# Question about “Some A is B” in logic

In logic we say,

"All A are B" to mean `(x)(Ax ⊃ Bx)`
"Some A is B" to mean `(∃x)(Ax . Bx)`

I can see how `(x)(Ax ⊃ Bx)` makes sense, By looking the table if we had A = 1, B = 0 then this statement wouldn't hold.

My question is how do we know that `(∃x)(Ax . Bx)` means "Some A is B"? What if I had `(∃x)(Ax ⊃ Bx)` instead? Can it be explained how does it all make sense using a truth table if possible?

``````A  B  | A . B | A ⊃ B
0  0  |   0   |   1
0  1  |   0   |   1
1  0  |   0   |   0
1  1  |   1   |   1
``````
• Your terminology "how does logical proposition X hold to be true" is quite difficult to interpret. Is there a particular proof, deduction or situation you're trying to evaluate? Could you explain what it is about those situations that you're not quite following? – Paul Ross Nov 1 '12 at 16:28
• @PaulRoss: I edited the question. I can understand how `(x)(Ax ⊃ Bx)` comes to mean "All A are B". I'm confused with how `(A . B)` is false in 3 cases and `(A ⊃ B)` has only one case that is false. So, I'm trying to understand how can `(∃x)(Ax . Bx)` make sense if I look at the cases in table if you could explain that. – user963241 Nov 1 '12 at 16:35
• The problem is that a truth table can only reveal what is true of a single object `x`. In order to tell whether there even exists an `A`, a truth-table doesn't reveal anything: whereas you can evaluate `(∀x)(Ax ⊃ Bx)` by simply restricting to the rows of the table where `A` holds, and see whether `B` also holds, the only thing a truth table reveals about `(∃x)(Ax . Bx)` is that there are some meanings of `A` and `B` in which it is possible for some `A` to also be `B`. Rather than a truth table, you need an table of objects, to see whether each satisfied `A` and/or `B`. – Niel de Beaudrap Nov 1 '12 at 20:47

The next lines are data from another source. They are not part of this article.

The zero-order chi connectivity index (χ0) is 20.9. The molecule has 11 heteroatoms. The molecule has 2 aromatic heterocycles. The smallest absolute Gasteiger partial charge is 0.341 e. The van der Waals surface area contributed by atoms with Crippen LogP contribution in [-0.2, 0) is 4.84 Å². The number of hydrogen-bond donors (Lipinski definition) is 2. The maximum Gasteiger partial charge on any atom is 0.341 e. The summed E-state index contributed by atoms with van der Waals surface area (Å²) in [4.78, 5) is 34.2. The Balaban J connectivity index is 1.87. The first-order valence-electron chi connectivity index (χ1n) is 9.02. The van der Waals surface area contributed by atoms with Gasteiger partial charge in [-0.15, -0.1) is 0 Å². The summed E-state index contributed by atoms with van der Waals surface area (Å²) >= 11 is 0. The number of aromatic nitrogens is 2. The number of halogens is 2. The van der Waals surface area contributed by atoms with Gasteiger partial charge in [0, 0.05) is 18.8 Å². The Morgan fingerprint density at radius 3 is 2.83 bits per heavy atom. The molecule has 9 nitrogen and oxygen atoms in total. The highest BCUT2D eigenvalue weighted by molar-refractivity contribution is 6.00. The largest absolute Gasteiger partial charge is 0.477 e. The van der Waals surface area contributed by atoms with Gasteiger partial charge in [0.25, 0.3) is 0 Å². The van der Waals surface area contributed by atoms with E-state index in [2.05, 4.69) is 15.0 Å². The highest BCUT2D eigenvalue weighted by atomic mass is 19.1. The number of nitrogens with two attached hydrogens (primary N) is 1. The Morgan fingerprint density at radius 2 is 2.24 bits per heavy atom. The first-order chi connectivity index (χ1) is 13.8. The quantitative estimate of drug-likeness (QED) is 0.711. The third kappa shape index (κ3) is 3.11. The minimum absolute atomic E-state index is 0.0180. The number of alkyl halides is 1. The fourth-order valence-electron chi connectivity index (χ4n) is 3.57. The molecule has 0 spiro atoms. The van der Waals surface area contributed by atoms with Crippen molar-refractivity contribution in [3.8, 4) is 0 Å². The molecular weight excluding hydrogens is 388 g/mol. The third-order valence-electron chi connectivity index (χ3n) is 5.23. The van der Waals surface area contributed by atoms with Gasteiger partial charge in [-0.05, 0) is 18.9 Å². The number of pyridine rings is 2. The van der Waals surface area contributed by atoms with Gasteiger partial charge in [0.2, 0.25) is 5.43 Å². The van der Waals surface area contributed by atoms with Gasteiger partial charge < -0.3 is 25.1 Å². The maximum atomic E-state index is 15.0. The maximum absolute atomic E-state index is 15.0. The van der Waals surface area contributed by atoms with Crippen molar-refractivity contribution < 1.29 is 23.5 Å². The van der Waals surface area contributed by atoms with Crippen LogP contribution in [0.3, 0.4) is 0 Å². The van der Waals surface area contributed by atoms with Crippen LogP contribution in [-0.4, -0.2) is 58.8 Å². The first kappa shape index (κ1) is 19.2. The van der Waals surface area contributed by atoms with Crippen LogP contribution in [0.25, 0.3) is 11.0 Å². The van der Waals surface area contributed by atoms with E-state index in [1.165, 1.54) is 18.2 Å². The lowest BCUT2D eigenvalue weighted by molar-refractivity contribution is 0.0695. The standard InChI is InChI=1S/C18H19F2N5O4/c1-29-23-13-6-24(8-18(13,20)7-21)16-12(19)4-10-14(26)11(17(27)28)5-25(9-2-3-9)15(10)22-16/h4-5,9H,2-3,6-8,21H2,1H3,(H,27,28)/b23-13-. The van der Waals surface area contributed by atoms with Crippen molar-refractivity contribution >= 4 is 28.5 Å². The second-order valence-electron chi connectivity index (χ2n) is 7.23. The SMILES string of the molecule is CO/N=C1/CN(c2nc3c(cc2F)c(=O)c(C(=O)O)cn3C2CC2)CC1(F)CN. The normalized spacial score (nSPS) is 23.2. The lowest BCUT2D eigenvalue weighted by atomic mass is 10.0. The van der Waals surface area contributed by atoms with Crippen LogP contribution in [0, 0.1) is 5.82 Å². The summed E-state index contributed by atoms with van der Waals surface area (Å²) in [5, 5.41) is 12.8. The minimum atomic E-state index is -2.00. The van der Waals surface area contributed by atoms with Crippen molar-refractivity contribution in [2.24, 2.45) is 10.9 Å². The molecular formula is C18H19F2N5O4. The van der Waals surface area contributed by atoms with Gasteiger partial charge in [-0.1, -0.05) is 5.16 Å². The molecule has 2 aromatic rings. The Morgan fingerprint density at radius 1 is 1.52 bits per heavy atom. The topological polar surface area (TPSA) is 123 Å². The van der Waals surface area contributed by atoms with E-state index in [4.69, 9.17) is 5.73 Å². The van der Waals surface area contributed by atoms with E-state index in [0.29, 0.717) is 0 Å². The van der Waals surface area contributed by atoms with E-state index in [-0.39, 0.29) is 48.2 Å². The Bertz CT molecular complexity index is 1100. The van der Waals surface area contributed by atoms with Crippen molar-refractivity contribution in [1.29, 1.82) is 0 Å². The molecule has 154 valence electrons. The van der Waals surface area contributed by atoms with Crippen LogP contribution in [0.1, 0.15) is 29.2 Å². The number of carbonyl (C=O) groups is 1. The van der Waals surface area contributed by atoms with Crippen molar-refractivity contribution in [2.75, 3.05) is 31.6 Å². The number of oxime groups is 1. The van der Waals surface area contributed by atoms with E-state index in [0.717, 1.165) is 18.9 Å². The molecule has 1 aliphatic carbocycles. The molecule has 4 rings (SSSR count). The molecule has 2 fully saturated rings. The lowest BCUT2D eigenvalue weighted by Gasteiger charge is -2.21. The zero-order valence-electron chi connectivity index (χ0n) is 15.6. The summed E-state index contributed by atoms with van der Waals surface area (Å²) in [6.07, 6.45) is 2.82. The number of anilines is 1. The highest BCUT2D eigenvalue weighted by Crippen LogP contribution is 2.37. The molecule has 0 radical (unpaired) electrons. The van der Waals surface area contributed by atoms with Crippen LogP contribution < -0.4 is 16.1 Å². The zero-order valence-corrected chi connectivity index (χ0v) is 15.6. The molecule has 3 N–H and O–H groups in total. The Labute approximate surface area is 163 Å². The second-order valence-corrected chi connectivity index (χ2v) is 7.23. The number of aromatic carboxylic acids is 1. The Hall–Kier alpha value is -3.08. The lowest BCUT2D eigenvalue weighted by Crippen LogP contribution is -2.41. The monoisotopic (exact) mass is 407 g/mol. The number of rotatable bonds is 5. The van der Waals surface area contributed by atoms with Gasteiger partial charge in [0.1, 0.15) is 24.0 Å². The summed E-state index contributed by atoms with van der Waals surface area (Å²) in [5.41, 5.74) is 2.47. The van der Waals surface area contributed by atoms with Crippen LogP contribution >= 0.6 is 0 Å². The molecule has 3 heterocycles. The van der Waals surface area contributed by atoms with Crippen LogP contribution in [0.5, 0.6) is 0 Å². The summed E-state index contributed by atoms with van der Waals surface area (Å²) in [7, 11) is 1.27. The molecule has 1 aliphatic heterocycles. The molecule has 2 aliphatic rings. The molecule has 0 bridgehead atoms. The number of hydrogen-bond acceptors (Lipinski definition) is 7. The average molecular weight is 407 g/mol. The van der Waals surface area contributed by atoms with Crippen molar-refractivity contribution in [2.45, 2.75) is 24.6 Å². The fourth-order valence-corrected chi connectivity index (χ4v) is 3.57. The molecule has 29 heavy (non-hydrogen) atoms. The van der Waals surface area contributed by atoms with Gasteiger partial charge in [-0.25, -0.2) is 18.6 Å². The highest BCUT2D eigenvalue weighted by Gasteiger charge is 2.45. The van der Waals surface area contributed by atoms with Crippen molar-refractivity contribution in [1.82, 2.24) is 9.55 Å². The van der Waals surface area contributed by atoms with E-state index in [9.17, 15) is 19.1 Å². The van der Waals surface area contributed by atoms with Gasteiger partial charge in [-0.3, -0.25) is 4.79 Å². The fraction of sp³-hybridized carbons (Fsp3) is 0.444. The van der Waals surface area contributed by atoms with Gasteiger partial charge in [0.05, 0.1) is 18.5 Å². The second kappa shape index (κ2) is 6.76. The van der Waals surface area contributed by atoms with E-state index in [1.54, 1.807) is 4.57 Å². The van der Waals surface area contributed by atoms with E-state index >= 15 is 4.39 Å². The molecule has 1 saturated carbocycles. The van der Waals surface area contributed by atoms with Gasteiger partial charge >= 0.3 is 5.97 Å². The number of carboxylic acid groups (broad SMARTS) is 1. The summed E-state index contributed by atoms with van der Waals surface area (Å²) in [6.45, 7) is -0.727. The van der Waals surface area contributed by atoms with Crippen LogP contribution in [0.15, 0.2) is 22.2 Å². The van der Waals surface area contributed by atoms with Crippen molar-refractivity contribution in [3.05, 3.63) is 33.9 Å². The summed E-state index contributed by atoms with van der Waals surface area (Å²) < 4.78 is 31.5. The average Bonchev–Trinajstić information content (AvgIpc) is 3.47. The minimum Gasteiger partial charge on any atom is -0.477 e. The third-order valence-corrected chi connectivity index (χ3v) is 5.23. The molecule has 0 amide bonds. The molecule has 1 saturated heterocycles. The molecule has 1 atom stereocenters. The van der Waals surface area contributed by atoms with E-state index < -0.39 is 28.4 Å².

• I disagree with your translation of "some A are B", because it's theoretically possible A(x) never holds at all. My translation: if there exists x such that A(x) THEN there exists y (which may or may not be equal to x) such at A(y) implies B(y). Your version assumes there exists at least one x such that A(x) holds. – user935 Mar 6 '18 at 4:54

The main difference between `(∃x)(Ax . Bx)` and `(∃x)(Ax ⊃ Bx)` is the committment they make to the existence of As and Bs. In fact, this is read directly off the truth table you gave.
You can interpret `(∃x)(Ax . Bx)` as saying that there is something that is both A and B. So you know that there is at least one A and at least one B. There is only a single 1 in the truth table, which is the case where A(x) gets the value 1 and B(x) gets the value 1. The object you're committed to has both properties.
`(∃x)(Ax ⊃ Bx)` on the other hand says that there is at least one thing such that if it is A, then it is B. All of the 1s in the truth table describe consistent cases. You don't necessarily know that there is something that is A; perhaps for every object, A(x) gets the value 0, so `(Ax ⊃ Bx)` works out true. In fact, you only need there to be one thing such that A(x) gets the value zero to make `(∃x)(Ax ⊃ Bx)` come out as true.
You can read `(∃x)(Ax ⊃ Bx)` as equivalent to `(∃x)(¬Ax v Bx)`, which is in turn equivalent to `(∃x)(¬Ax) v (∃x)(Bx)`. So the commitments we make are only to either there being some object that is not A, or there being some object that is B.